The truth of the matter, however, is that Union Pacific's operation ratio (a measure of railroad efficiency) improved a full 200 basis points to 67.1% in its latest quarter. Union Pacific's management team understands that commodity prices for products like coal aren't working in its favor at the moment and it's done what it can to control costs. Also, Union Pacific's sheer size and fuel-efficient locomotive fleet gives the company a pricing power edge over many of its smaller peers.

While even I am skeptical of how high its share price can head, I wouldn't recommend short-sellers stand in the way of this runaway train.

Spinoff fever
Spinoffs have been a tool that a number of companies and sectors have used over the past couple of years in order to unlock shareholder value by giving investors a closer look at how different segments of a company earn their keep. Even the health care sector has witnessed its fair share of spinoffs.

Source: Kropekk_Pl, Pixabay

In early June Theravance (UNKNOWN:THRX.DL) separated from Thervance Biopharma in order to give investors a way to capitalize on the company's diverging product portfolio. Theravance retained the rights to a number of collaborative COPD medications that are FDA-approved and under development, essentially creating a royalty company with a $0.25/quarter dividend. The other company, Theravance Biopharma, is comprised of FDA-approved Vibativ and the remainder of Theravance's prior clinical and preclinical compounds.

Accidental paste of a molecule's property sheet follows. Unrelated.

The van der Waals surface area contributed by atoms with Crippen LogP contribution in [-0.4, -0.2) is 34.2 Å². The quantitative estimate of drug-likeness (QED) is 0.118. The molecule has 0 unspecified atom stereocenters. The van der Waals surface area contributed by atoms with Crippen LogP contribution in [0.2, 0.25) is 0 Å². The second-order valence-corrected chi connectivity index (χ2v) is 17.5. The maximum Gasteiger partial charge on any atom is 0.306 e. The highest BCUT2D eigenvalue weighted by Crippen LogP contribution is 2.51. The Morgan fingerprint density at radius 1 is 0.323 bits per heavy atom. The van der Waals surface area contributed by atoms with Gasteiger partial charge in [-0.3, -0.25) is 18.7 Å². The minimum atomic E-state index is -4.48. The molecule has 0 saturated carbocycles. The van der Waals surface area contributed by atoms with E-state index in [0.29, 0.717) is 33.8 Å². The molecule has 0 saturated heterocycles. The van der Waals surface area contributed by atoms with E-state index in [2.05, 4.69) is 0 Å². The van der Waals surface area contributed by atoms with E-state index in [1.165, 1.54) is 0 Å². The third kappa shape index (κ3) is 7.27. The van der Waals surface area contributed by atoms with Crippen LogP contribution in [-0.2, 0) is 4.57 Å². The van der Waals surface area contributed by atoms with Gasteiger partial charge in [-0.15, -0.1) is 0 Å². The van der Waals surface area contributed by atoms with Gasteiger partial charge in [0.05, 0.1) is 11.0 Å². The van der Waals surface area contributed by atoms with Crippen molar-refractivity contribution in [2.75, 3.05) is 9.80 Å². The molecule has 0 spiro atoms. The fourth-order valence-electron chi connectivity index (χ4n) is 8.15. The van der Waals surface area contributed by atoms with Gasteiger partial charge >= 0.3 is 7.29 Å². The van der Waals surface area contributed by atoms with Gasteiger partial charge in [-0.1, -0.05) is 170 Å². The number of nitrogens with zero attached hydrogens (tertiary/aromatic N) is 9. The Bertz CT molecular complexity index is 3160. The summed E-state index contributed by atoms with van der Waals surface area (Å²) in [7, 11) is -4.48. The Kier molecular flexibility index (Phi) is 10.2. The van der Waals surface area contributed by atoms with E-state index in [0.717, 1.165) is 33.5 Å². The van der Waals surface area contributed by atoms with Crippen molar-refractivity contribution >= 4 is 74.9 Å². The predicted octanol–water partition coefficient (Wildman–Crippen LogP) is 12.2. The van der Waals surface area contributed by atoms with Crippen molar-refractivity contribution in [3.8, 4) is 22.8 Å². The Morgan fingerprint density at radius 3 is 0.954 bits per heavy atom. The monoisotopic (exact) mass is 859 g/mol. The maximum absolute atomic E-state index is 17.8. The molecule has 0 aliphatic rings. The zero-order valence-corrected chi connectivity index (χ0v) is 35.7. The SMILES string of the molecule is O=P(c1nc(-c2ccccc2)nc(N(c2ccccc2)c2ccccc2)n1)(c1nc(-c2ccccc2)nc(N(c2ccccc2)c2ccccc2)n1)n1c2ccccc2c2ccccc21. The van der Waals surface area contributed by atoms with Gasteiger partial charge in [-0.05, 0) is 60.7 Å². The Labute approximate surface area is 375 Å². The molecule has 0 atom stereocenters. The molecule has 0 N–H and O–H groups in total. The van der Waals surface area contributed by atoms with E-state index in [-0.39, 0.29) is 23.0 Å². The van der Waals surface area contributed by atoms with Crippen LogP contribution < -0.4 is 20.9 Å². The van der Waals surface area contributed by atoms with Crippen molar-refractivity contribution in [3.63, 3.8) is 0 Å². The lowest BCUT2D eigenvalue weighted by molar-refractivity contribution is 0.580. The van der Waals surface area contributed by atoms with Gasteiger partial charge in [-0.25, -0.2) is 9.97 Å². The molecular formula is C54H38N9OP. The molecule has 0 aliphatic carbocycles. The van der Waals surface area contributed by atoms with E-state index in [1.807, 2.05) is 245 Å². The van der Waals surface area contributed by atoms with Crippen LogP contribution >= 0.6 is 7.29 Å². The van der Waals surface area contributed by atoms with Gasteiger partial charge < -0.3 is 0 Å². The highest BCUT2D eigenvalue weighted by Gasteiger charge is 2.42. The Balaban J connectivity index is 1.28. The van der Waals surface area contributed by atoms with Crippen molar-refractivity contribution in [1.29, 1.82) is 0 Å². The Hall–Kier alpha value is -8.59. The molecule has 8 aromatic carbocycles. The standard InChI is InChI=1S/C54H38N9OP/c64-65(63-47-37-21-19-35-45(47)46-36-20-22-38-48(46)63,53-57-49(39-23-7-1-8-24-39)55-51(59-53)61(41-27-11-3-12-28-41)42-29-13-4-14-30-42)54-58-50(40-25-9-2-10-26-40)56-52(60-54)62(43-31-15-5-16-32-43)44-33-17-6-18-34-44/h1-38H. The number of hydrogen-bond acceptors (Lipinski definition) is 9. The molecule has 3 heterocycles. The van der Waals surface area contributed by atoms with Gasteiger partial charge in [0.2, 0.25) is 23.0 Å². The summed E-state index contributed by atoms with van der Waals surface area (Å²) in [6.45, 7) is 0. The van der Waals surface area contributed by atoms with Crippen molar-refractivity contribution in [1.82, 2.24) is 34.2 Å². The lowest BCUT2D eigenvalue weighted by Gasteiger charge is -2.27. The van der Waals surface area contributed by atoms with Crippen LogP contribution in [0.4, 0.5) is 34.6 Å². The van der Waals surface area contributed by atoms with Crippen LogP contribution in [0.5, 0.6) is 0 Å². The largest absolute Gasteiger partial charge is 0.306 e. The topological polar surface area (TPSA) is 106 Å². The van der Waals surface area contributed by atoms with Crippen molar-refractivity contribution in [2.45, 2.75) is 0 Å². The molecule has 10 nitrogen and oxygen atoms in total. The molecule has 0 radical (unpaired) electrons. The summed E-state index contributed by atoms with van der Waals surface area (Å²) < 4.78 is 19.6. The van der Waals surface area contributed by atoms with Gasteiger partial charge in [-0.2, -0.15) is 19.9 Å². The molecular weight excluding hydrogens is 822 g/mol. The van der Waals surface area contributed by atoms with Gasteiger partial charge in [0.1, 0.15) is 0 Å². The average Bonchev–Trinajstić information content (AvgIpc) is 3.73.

While you'll get no dividend with Theravance Biopharma, the thought here is you'll have a considerably higher reward if any of its other pipeline products hits big. Of course, there's also the potential for significantly more risk.

When Theravance Biopharma was spun off I was a fan of both businesses, but following a 50% run in Theravance Biopharma shares in less than a month I can't say I share that same enthusiasm any longer. Although Theravance Biopharma has nine clinical phase products across a healthy number of indications, I'd much rather wait for a couple of these phase 2 studies to come in before suggesting this stock can head even higher. Keep in mind that Theravance Biopharma is likely to be unprofitable for the next couple of years, so this share price surge may be more emotionally charged following the spinoff than fundamentally based. As such, I'd suggest that short-sellers do have a reason to be skeptical here.